PATUXENT RIVER, Md. (NNS) -- One of the U.S. Navy's eight training centers dedicated to aircrew water survival finalized the $1.1 million installation of equipment Oct. 12, which will serve to expand the center's life-saving training capabilities and directly support Navy aircrew readiness.
Aviation Survival Training Center (ASTC) Patuxent River, Md., completed installation of a Jib Crane, which submerges and rotates the Modular Egress Trainer Simulators (METS M40) multi-seat underwater egress trainer capsule in a swimming pool.
The METS M40 is used to train fixed- or rotary-wing pilots and crew in aircraft ditching and underwater egress training procedures. Cmdr. Mathew Hebert, Naval Aviation Survival Training Program manager, said the new equipment adds value to Navy Medicine and will have positive lifesaving and readiness benefits to joint U.S. military warfighters serving aboard aircraft throughout the world.
"The mission of the ASTC's and their importance to the fleet are to prepare aeronautical personnel, selected passengers, project specialists and other authorized individuals who fly aboard USN or U.S. Marine Corps aircraft in the areomedical aspects of flight and survival," he said. "This crane will make the high-risk training delivered to these warfighters safer, more relevant and more cost efficient, and will help ensure their continued readiness."
All eight Navy Medicine-managed ASTCs employ the METS M40, purchased through Survival Systems Incorporated over a 10-year period. The METS M40 is designed to replicate large, wide-bodied fixed- or rotary-wing aircraft.
Hebert said the new Jib Crane is safer, easier to operate and more reliable. The new crane is capable of moving the METS along multiple axies, simulating a variety of previously unavailable emergency situations and possibilities to students.
According to Hebert, the new crane also represents an enormous stride in providing exceptional value and helping lead Navy Medicine to jointness and interoperability, something which should be echoed throughout the fleet.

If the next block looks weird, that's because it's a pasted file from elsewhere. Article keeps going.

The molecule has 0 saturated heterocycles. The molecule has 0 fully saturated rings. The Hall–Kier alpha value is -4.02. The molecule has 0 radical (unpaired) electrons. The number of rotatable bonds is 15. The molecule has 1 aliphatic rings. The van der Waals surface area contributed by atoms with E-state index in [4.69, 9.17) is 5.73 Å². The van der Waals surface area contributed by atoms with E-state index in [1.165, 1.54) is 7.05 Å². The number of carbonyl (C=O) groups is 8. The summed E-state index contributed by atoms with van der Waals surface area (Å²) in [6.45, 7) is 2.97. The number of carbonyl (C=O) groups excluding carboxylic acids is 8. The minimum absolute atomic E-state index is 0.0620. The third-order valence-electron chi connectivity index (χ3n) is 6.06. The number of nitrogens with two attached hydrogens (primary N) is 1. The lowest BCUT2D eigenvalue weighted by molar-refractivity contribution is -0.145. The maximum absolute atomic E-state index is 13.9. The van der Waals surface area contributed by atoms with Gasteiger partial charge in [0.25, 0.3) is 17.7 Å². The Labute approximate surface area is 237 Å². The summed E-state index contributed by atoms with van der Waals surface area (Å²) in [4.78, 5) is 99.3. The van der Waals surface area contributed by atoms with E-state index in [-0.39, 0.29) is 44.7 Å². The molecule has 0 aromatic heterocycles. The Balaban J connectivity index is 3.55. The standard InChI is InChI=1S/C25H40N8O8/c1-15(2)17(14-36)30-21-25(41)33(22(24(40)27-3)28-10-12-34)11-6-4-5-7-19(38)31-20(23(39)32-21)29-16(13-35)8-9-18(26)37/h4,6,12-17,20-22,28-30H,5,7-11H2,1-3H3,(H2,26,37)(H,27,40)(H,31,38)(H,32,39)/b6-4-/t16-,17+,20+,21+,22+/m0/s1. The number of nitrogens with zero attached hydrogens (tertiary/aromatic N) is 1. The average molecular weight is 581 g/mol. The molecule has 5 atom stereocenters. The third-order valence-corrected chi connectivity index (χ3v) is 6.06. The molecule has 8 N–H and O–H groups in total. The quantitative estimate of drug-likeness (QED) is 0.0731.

"The total number of Navy and joint personnel trained by all eight ASTC across the Naval Survival Training Institute (NSTI) enterprise averages 23,000 students over the past five years," he said. "The cost-benefit savings - and lives saved in actual fleet mishaps - associated with upgrading these cranes is phenomenal."
Of the eight ASTCs in the continental United States, the Jib Crane install at Patuxent River, Md., marks the seventh crane to become operational. The final ASTC Jib Crane installation is scheduled at the Naval Air Station Pensacola ASTC in November.
ASTC Patuxent River, Md., is one of eight ASTCs of which NSTI maintains oversight. NSTI is a subordinate command of the Navy Medicine Operational Training Center (NMOTC), located in Pensacola, Fla.
ASTC Patuxent River, Md., NSTI and NMOTC are part of Navy Medicine Education and Training Command (NMETC), the U.S. Navy's Bureau of Medicine and Surgery's point of accountability for all Navy Medicine education and training.
NMETC, NMOTC, NSTI and ASTC Patuxent River are all part of the Navy Medicine team, a global health care network of Navy medical personnel around the world who provide high-quality health care to more than one million eligible beneficiaries. Navy Medicine personnel deploy with Sailors and Marines worldwide, providing critical mission support aboard ship, in the air, under the sea and on the battlefield.
For more news from Navy Medicine Education and Training Command, visit www.navy.mil/local/nmsc/.